The train was originally bound for Big Sky landfill, 20 miles east of Parrish, Alabama. Although the landfill had taken sewage from New York since 2017, the nearby town of Jefferson sought an injunction on the grounds the biosolids caused the town to be infested with flies and smell like dead rotting animals.

After two months, the biosolids were removed from the train by the truckload and transported to a landfill.17 In a study from the University of York in the United Kingdom,18 data revealed plants suffer when biosolids are applied to the soil. Even with low-level exposure, the drugs studied interfered with plant hormones that support defense against predators and diseases.

The drugs also damaged the plant’s ability to make energy from the sunlight, and at higher concentrations the research team saw a drop in the leaves’ levels of chlorophyll. At higher concentrations, the plants also experienced stunted roots and burnt edges on the leaves.19

Though the team thought the discoloration was from a nutrient deficiency, they found instead the plants had absorbed higher levels of nutrients that were essentially poisoning the plants.

Protect Yourself and Your Family

If you grow vegetables in your garden and want to avoid toxins contained in biosolids, your best bet is to buy organic potting soil and/or compost from a local nursery you know and trust, that can guarantee no biosolids have been added.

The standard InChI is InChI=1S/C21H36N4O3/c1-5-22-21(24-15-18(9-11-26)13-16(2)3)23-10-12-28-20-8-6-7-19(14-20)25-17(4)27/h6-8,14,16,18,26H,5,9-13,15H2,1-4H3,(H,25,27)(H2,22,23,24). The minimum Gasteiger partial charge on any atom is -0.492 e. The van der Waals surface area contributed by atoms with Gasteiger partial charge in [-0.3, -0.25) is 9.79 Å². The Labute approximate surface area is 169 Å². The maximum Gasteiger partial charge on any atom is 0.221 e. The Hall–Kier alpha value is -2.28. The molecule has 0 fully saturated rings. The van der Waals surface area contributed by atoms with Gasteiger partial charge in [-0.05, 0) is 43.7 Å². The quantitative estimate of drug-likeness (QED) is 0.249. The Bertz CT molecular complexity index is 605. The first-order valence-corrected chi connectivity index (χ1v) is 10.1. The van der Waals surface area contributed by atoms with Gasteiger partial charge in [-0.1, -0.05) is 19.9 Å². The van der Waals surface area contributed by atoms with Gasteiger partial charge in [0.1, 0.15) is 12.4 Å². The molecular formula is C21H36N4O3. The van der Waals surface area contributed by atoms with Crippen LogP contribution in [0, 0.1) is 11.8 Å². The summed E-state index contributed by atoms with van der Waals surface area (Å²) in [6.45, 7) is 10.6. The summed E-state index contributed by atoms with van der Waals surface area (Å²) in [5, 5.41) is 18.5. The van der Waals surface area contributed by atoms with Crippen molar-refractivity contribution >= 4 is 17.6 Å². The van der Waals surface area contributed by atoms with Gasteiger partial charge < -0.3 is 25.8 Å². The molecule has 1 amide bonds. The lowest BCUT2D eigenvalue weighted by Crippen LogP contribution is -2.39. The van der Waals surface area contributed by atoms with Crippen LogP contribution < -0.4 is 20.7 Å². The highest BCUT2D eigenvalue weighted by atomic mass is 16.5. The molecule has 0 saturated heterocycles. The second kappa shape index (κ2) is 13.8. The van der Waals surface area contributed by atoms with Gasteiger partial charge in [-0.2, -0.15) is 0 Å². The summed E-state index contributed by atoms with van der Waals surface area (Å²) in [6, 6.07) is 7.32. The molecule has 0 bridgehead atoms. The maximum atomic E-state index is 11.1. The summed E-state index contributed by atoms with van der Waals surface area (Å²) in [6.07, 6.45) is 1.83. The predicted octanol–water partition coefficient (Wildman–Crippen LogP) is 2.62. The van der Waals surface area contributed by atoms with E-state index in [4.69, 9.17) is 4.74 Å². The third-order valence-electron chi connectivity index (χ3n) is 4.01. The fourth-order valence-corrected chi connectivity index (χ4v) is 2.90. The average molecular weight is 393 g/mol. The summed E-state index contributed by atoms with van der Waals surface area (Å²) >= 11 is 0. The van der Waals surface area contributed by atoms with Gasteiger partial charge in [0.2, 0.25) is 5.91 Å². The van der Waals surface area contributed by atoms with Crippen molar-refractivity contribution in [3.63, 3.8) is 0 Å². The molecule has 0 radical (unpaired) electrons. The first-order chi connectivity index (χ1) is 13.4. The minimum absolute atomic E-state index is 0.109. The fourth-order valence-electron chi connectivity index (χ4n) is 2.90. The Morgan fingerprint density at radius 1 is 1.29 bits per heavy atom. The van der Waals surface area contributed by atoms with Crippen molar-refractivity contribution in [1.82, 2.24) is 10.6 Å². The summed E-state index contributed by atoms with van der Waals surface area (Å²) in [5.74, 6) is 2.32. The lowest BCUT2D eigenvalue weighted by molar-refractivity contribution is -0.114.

Unfortunately, companies do not have to disclose when biosolids are used, so there’s really no way of knowing what’s in your bag of potting soil or compost. Composted products can have the USDA organic label on them, and still be loaded with toxic biosolids. If you see “milogranite” on the label, it contains biosolids from the City of Milwaukee — a national distributor.

Another alternative is to make your own using a composting bin or wood chips. For a full explanation of how to compost, see my previous article, “How to Properly Compost and Recycle.”


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Post-vaccine surge? Michigan’s spring coronavirus case spike close to previous year’s autumn high




(Natural News) The spike in new Wuhan coronavirus infections recorded in Michigan over the spring is similar to a spike seen during the 2020 fall season. According to a Wall Street Journal analysis, the state’s daily coronavirus case count averaged more than 7,000 for almost two weeks – before taking a slight dip to 6,891 on April 20. This echoed similar figures back in November and December 2020, which saw sharp rises in infections for those two months before plunging.